Still, it doesn’t bother me as much as not catching fish. When I go fishing and don’t catch fish, I am an angry and inconsolable lout, usually quick to drink and always quick to quibble. But when the fish rise, I am lifted. I find myself singing. There is hope again. Maybe the manuscript will get picked up after all. Maybe the kids will go to college. Maybe we won’t have to sell the house and downsize. Maybe I won’t have to go back to flame retardant blue jeans and safety glasses, a balefully uncomfortable combo. Or maybe I’ll sink everything I’ve earned or been given into this dream. That’s what they call it. But a dream is something you wake up from. This is a fire. It’s forever been burning in my gut and I can’t snuff it out. Every time I move a little closer, it enlarges, consumes me. I try to run away, but you can’t outrun your stomach lining.
“We are all fishermen casting into foam. We catch one or the other.”
I stop when the fish stop. I sit awhile on the bank. I’m the only one in the canyon which is rare on this river, especially during the Salmonfly hatch. But this spot isn’t on any map. It’s off the main road, can’t see it from the center line. That’s where I try to put my fly. On the center line of foam twisting south. The foam carries bugs and hope.
We are all fishermen casting into foam. We catch one or the other.
There. That’s a little less apocalyptic.
I sit on the bank and watch the forest sun work its way over the west side. I pull out A Sand County Almanac by Aldo Leopold. He tells me that “The life of every river sings its own song.” I understand this and agree. I can hear the notes swimming by. I can hear the buzzing Salmonflies too, what few and terrible fliers there are. I hear the song known only to this river and this canyon. I don’t know it as well as some. I haven’t been raised alongside it. But I can hear it nonetheless.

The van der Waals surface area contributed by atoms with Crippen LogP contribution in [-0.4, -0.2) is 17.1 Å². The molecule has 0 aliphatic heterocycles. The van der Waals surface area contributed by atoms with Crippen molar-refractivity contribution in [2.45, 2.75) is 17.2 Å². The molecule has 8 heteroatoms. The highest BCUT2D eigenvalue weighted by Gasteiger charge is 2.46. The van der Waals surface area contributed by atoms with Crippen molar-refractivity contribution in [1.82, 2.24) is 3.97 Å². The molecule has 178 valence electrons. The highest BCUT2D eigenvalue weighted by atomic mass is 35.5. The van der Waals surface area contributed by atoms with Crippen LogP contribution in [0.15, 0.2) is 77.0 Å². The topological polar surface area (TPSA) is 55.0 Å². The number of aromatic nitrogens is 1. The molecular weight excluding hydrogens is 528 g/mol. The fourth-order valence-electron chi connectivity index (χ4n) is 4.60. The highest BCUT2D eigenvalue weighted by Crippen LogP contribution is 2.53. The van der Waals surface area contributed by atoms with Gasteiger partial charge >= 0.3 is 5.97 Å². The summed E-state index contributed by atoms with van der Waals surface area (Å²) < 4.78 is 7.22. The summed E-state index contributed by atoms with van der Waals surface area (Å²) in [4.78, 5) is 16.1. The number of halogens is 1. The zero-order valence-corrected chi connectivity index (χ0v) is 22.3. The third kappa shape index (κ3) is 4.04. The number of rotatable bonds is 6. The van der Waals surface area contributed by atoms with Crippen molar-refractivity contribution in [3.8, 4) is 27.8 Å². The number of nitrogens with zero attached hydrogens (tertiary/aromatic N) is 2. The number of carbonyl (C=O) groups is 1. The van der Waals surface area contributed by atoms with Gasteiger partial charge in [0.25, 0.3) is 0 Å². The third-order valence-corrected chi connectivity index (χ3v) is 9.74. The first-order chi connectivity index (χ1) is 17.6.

Then Aldo reveals: “But in most the song is long since marred by the discords of misuse.”
I look down and see the beer can, flattened and faded by time, far from erased. It will be here forever unless I pick it up, which I do. The mark of man is here, littered throughout the topography, and there’s little I can do about it. What a day it must have been to hike this trail when it wasn’t one, to cast to these fish when they had never seen mockery, to watch this river flow for hours and never see thrust upon its shoulders a litany of ballooned vessels - all filled with the bureaucracy of money and imaginary lines. The men that float it want to take something from it. I guess I do too. And although we both use numbers to measure the day, I can’t help but feel that I am here for purer reasons. I like to think the fish I catch are more appreciated, more reveled. But that’s only the vainness within myself. Maybe I don’t want to admit the sad truth – that I’m the problem. My boots leave tracks just as impressionable as the ones I try so hard to avoid.
“I am an eagle standing on top of boulders listening to music…”
I make a few last casts at the bend, my backpack laborious on my shoulders, the bear spray unreachable, my fear evaporated by small mayfly shadows and trout wishes. I stand on a boulder the size of a small camper, the kind pulled behind almost every Subaru Outback and Toyota Tundra zipping up and down this National Forest. But I can’t hear the noise anymore. I can only hear the river song. I move my arm and hand and sorrows and feel the melody of the monofilament. I watch my backcast, and behind the thin green strand, I see the canyon water. The sunlight trickles down and the water trickles on. The rocks push it one way and gravity moves it another. The trout dodge somewhere underneath, waiting for morsels. I step to the last perch, my torso and body leaning over a deep pocket. What a good bath and swim it would it be. But the tremors are gone. I am an eagle standing on top of boulders listening to music, the rhythms of the casts, the cadence of the currents, the notes of lips breaking surface bars. The fly lands where it does, and no fish takes it, but something watches it go by and thinks about striking. I pick up and reel in. I step off the boulder and my feet hit the trail. Back to emails and debt. Away from music.